Japan's Nikkei falls on yen concerns
Japan's stock market has suffered its biggest one-day fall in eight months after government ministers expressed concerns about the weak yen.
The Nikkei index fell 278.64 points, or 2.6%, to 10,600.44, the day after hitting a near three-year high.
The yen has been weakening against the dollar for two months, but has rebounded in the past two days, raising fears that exports may suffer.
Analysts said traders taking profits on recent gains contributed to the drop.
"It's a correction - some exporters' gains are legitimate, but others aren't, so I am selling exporters which have gained while their fundamentals are still poor, such as Panasonic," said Makoto Kikuchi at Myojo Asset Management in Tokyo.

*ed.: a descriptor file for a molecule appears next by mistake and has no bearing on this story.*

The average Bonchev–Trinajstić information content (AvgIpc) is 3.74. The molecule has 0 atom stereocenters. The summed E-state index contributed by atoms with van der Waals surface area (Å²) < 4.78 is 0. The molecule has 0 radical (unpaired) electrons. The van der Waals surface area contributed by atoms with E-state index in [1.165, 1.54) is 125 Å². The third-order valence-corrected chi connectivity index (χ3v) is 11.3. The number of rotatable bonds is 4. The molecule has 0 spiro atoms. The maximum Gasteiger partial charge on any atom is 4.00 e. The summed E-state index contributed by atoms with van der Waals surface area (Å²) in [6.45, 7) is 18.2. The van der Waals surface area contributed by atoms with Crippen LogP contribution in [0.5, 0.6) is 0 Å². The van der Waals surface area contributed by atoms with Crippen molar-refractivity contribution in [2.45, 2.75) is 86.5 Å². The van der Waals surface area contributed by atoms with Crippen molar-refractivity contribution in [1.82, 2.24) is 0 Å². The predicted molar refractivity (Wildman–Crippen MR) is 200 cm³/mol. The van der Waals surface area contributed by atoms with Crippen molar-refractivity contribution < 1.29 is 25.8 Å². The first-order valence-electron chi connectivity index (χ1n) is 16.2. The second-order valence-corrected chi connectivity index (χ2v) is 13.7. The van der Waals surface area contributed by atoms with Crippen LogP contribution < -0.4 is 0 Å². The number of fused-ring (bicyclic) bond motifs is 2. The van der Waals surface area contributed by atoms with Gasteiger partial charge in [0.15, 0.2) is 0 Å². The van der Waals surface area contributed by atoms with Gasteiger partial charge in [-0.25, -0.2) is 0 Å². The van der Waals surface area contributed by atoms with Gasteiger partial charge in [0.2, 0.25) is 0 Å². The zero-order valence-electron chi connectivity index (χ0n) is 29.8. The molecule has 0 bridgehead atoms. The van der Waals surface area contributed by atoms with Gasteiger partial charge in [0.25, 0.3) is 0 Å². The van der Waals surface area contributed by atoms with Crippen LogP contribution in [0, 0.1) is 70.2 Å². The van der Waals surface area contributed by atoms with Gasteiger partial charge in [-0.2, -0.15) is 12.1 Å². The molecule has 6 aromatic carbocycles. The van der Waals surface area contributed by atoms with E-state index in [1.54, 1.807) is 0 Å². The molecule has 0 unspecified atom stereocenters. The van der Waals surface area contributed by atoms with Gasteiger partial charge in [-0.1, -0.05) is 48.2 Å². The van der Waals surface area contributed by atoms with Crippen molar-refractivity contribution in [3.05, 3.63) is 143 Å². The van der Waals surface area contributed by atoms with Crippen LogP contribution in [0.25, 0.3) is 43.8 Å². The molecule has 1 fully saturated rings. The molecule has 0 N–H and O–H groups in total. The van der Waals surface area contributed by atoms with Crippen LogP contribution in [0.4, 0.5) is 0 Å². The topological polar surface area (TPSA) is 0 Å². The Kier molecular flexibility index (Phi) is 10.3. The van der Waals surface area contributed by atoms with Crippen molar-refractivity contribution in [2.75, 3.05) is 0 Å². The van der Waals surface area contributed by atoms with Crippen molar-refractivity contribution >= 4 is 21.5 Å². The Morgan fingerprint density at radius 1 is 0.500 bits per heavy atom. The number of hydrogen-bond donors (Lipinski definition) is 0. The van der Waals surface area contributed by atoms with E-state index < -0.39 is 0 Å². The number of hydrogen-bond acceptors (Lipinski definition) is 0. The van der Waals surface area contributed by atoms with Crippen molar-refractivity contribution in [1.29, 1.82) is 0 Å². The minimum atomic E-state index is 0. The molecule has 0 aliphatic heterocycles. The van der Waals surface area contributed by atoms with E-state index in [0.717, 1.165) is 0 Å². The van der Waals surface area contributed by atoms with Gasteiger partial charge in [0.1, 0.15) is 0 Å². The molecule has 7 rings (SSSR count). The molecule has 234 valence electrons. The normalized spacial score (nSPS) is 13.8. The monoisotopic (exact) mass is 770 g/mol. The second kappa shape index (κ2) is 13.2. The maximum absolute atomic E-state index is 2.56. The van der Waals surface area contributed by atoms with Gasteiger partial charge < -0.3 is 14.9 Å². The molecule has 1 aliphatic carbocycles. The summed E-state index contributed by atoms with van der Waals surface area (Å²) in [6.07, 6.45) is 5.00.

On Tuesday, Economy Minister Akira Amari warned that the weak yen could hit consumers through higher import prices - comments echoed by Shigeru Ishiba, secretary general of the ruling Liberal Democratic Party, on Wednesday.
The yen has strengthened against the dollar this week, with a dollar now buying 88.2 yen.
"The market could be at a turning point, as the resurgent yen sparks selling," said Investrust's Hiroyuki Fukunaga.
A weak yen is seen as important for boosting exports, which are an important component of Japan's economy.
Japan, which is the world's third-largest economy, is currently in a recession, having contracted for two quarters in a row.
Last week, the new government approved a 10.3 trillion-yen ($116bn; £72bn) stimulus package designed to boost growth.